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Hannah Deutch papers

Document | Digitized | Accession Number: 2006.498.1

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    Hannah Deutch papers

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    The Hannah Deutch papers consist of photographs and personal items relating to Hannah’s family prior to World War II. Hannah escaped Germany via a Kindertransport and eventually became a nurse in London during the war. Contained in the papers are photo albums of Hannah’s youth, vacations, and family portraits. The personal items contain various documents such as Hannah’s marriage certificate, the passenger list for the ship her mother travelled on when she immigrated to Chile in 1939, her great-grandmother’s prayer book from 1884, and a song sheet from her synagogue. Also included are post-war documents, such as information on the history of Bochum, Germany, material related to a survivor’s reunion, and recognition awards presented to Hannah.
    inclusive:  1884-2005
    Credit Line
    United States Holocaust Memorial Museum Collection, Gift of Hannah Kronheim Deutch
    Collection Creator
    Hannah Kronheim Deutch
    Hannelore (Hannah) Kronheim was born in Dusseldorf, Germany, on July 3, 1922, to Alfred and Ella Paula (born 1896) Kronheim. When she was two, the family moved to Bochum. Her father died in 1929 during the influenza epidemic. In 1933, Hitler became Chancellor and established the Nazi dictatorship in Germany. Laws and policies were enacted to disenfranchise and persecute Jews. In 1936, Hannah and her mother were evicted from their home. Hannah had friends tell her that they could no longer associate with her. One night during the November 8-9, 1938, Kristallnacht pogrom, Hannah awoke because the bed was shaking and the room was filled with light. The light was from the burning of the synagogue located behind their home that had been set on fire by anti-Jewish vandals. They were also smashing windows of nearby Jewish owned businesses. Their home was not vandalized, possibly because all the inhabitants were women. The next day they watched as all the Jewish males were rounded up and taken to concentration camps and prisons. Hannah’s mother decided to send Hannah away to keep her safe. Hannah’s great aunt had a cousin in charge of kindertransports to London and Hannah was put on the list of children to leave Germany. She departed from Cologne on February 2, 1939. Hannah, at 18, was the eldest child on the transport. The group’s leader was a young bachelor, so Hannah was the one who took care of all of the children, including 10 children under the age of 1. They arrived in Hoek, Holland, where Hannah was detained and strip-searched. They traveled by ferry to Harwich, England, on February 3, 1939. Upon landing, they were taken to a large hall where, per advance arrangements, all the children were met by relatives or foster homes. Several children clung to Hannah and the leave taking was traumatic for her. She had been added to the list by the Committee and only minimal arrangements had been made for her. As she wrote later: “In the end I stood alone and waited until someone appointed from the committee came to take me to a boarding house.”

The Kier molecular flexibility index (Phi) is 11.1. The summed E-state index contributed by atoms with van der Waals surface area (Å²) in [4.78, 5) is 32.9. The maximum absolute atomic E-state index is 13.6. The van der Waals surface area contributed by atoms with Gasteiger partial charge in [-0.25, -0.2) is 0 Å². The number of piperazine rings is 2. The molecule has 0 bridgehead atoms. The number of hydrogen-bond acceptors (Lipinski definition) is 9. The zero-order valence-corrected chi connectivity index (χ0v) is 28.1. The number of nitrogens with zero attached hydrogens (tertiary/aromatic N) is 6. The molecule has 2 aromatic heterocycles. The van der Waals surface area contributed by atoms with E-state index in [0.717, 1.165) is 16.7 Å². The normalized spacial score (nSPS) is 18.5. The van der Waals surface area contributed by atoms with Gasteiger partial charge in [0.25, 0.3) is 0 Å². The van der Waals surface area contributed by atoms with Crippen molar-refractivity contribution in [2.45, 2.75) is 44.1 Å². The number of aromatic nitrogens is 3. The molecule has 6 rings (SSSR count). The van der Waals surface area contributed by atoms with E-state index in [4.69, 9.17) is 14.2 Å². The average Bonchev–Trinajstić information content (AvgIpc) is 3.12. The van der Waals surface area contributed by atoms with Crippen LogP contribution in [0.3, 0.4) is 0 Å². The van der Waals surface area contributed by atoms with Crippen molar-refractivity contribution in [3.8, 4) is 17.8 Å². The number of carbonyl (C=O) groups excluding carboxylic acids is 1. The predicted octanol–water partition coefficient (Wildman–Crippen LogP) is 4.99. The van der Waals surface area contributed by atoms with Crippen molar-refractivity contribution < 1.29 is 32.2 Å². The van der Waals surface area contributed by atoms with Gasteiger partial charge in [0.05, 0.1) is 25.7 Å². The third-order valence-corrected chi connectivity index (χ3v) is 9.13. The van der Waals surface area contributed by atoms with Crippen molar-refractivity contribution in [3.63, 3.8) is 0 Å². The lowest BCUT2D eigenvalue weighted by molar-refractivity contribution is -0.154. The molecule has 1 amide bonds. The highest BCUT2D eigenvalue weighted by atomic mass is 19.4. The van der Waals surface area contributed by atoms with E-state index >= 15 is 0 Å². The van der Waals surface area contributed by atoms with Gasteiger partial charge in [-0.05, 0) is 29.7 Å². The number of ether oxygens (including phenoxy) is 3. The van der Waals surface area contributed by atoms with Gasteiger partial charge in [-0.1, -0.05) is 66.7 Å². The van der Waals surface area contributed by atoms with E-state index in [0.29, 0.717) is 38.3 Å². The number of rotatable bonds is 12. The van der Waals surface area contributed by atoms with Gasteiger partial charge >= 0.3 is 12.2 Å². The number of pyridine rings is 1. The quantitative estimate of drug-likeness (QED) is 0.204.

She lived in Wilsden Green from February 1939 to September 1940 and in a hostel from September to November 1940, when she was sent to Port Erin internment camp on the Isle of Man until October 1941. Hannah trained as a nurse and served in various British Army camps from December 1941 to October 1944. She was based in London and treated war casualties. She endured the Blitz and was in her apartment when it was hit by a bomb and destroyed. She married Daniel Deutch, a Canadian soldier, at Golders Green, on November 14, 1943. She left for Canada in November 1944. She and Daniel had two sons. Daniel had been wounded during the war and died as a result of these injuries in 1949. Hannah's mother Ella had remarried to Otto Mayer and emigrated to Chile in 1939, after securing Mayer’s release from the concentration camp where he had been held since Kristallnacht. Many of her family members were killed during the Holocaust; her grandparents, Berta Bluhm (b. 1877) and Eugene Wittgenstein, all her aunts and uncles, and many cousins died in various concentration camps. Hannah lived in Canada until 1949, when she left to reunite with her mother in Chile. In 1955, she returned to Canada. In 1962, she relocated to the United States. She settled in Queens and was very involved in B'nai B'rith and Jewish War Veterans Council. She had also spoken to many groups about her wartime experiences.

    Physical Details

    1 box
    1 oversize box
    System of Arrangement
    The Hannah Deutch papers are arranged as three series:
    •Series 1: Personal items, 1884-1943
    •Series 2: Photographs, 1900-1942
    •Series 3: Post-war, 1995-2005

    Rights & Restrictions

    Conditions on Access
    There are no known restrictions on access to this material.
    Conditions on Use
    Material(s) in this collection may be protected by copyright and/or related rights. You do not require further permission from the Museum to use this material. The user is solely responsible for making a determination as to if and how the material may be used.

    Keywords & Subjects

    Administrative Notes

    The Hannah Deutch papers were donated to the United States Holocaust Memorial Museum in 2006 by Hannah Kronheim Deutch.
    Record last modified:
    2022-07-28 17:50:08
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